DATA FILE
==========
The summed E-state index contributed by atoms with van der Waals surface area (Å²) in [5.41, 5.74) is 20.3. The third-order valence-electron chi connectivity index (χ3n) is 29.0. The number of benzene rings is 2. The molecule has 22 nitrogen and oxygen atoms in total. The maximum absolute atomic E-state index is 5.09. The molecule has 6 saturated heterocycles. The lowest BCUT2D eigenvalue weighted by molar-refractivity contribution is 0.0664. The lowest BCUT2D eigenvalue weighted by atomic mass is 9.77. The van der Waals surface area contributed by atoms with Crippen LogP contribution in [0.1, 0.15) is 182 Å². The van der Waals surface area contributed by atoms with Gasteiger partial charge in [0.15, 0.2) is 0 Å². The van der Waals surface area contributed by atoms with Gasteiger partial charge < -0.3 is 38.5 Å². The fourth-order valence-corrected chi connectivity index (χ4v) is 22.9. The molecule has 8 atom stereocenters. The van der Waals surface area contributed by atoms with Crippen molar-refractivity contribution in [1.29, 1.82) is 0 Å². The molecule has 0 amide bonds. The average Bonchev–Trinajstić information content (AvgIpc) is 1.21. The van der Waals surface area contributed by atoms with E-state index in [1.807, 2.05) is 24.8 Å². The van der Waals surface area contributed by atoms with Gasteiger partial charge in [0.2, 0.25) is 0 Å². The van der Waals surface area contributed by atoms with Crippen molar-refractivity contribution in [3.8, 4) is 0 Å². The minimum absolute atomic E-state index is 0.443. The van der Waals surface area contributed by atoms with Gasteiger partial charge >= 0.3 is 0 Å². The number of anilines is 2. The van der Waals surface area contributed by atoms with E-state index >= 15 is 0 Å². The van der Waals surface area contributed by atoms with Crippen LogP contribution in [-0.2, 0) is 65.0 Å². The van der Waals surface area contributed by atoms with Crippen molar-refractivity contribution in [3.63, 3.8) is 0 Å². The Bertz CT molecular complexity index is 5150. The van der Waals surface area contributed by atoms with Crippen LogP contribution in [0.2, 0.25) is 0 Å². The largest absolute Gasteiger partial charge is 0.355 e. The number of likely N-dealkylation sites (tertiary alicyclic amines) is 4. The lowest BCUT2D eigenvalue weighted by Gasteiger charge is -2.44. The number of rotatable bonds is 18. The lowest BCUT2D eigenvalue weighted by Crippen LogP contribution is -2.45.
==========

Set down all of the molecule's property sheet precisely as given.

The summed E-state index contributed by atoms with van der Waals surface area (Å²) in [5.41, 5.74) is 20.3. The third-order valence-electron chi connectivity index (χ3n) is 29.0. The number of benzene rings is 2. The molecule has 22 nitrogen and oxygen atoms in total. The maximum absolute atomic E-state index is 5.09. The molecule has 6 saturated heterocycles. The lowest BCUT2D eigenvalue weighted by molar-refractivity contribution is 0.0664. The lowest BCUT2D eigenvalue weighted by atomic mass is 9.77. The van der Waals surface area contributed by atoms with Crippen LogP contribution in [0.1, 0.15) is 182 Å². The van der Waals surface area contributed by atoms with Gasteiger partial charge in [0.15, 0.2) is 0 Å². The van der Waals surface area contributed by atoms with Gasteiger partial charge < -0.3 is 38.5 Å². The fourth-order valence-corrected chi connectivity index (χ4v) is 22.9. The molecule has 8 atom stereocenters. The van der Waals surface area contributed by atoms with Crippen molar-refractivity contribution in [1.29, 1.82) is 0 Å². The molecule has 0 amide bonds. The average Bonchev–Trinajstić information content (AvgIpc) is 1.21. The van der Waals surface area contributed by atoms with E-state index in [1.807, 2.05) is 24.8 Å². The van der Waals surface area contributed by atoms with Gasteiger partial charge in [0.2, 0.25) is 0 Å². The van der Waals surface area contributed by atoms with Crippen molar-refractivity contribution in [3.8, 4) is 0 Å². The minimum absolute atomic E-state index is 0.443. The van der Waals surface area contributed by atoms with Gasteiger partial charge >= 0.3 is 0 Å². The number of anilines is 2. The van der Waals surface area contributed by atoms with E-state index >= 15 is 0 Å². The van der Waals surface area contributed by atoms with Crippen LogP contribution in [-0.2, 0) is 65.0 Å². The van der Waals surface area contributed by atoms with Crippen molar-refractivity contribution in [3.63, 3.8) is 0 Å². The Bertz CT molecular complexity index is 5150. The van der Waals surface area contributed by atoms with Crippen LogP contribution in [0.2, 0.25) is 0 Å². The largest absolute Gasteiger partial charge is 0.355 e. The number of likely N-dealkylation sites (tertiary alicyclic amines) is 4. The lowest BCUT2D eigenvalue weighted by Gasteiger charge is -2.44. The number of rotatable bonds is 18. The lowest BCUT2D eigenvalue weighted by Crippen LogP contribution is -2.45.